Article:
Developer interest in Android slowly eroding, survey finds

By , Network World |  Networking, Android, Android apps

While Google doesn't have to worry about app developers fleeing Android en masse, they might be concerned that developer interest appears headed in the wrong direction.

A new survey of more than 2,100 app developers released jointly by IDC and mobile development platform vendor Appcelerator Tuesday found that 78.6% of developers were interested in creating apps for Android smartphones during the first quarter of 2012, down from the 83.3% in Q4 of 2011 and down from around 87% in Q1 of 2011.

"Massive platform fragmentation is a big reason that we're seeing this decline in interest," says Mike King, a former Gartner analyst who now works as Appcelerator's principal mobile strategist.  "If you look at all the other numbers such as Android smartphone market share it's on the upswing, but for app developers it's a real challenge."

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Even so, Android still easily generates the second-greatest level of interest among mobile developers, as only Apple generated more with 89% of developers saying they wanted to make apps for iOS.  And Android is nowhere near seeing the dramatic free fall in developer interest currently plaguing Research in Motion's BlackBerry OS, which saw its developer interest plunge to 15.5% in the first quarter of 2012, down from 20.7% in the fourth quarter of 2011 and down from around 37% in the first quarter of 2011.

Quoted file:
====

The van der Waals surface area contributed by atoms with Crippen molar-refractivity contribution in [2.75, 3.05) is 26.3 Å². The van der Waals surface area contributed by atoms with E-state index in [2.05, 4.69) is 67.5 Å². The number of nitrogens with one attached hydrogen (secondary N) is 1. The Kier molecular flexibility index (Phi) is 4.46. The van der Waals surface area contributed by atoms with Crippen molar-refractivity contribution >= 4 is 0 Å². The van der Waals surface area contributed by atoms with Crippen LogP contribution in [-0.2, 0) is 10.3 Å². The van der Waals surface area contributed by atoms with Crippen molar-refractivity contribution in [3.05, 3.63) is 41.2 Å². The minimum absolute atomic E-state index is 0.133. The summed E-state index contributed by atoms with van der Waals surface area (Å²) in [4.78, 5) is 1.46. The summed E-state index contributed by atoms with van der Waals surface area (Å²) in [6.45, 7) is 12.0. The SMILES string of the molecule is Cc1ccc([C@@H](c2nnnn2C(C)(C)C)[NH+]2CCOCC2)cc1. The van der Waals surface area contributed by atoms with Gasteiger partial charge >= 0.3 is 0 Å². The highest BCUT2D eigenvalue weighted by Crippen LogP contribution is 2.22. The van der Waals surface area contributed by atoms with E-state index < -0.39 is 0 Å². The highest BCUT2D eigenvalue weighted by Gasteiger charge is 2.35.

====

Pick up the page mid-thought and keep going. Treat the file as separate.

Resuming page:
The key for Android shoring up developer interest will be whether it's successful in unifying Android smartphones and tablets under the same version of its mobile operating system, thus creating far fewer uncertainties for developers.  Android 4.0 ("Ice Cream Sandwich") was an important step in this direction as it was the first version of Android to be optimized for both tablets and smartphones.  All the same, King says that app developers aren't yet embracing Ice Cream Sandwich with open arms.

"They're somewhat lukewarm to Ice Cream Sandwich, they're taking a wait-and-see approach," he says.  "Whereas with Apple, they're saying, 'We know iOS and it's relatively easy for us to build an application and deploy it."

IDC and Appcelerator also found that Microsoft has been making progress in attracting mobile developers as 37% said they were interested in developing apps for Windows Phone 7 and Windows 8 tablets. 


Originally published on Network World |  Click here to read the original story.
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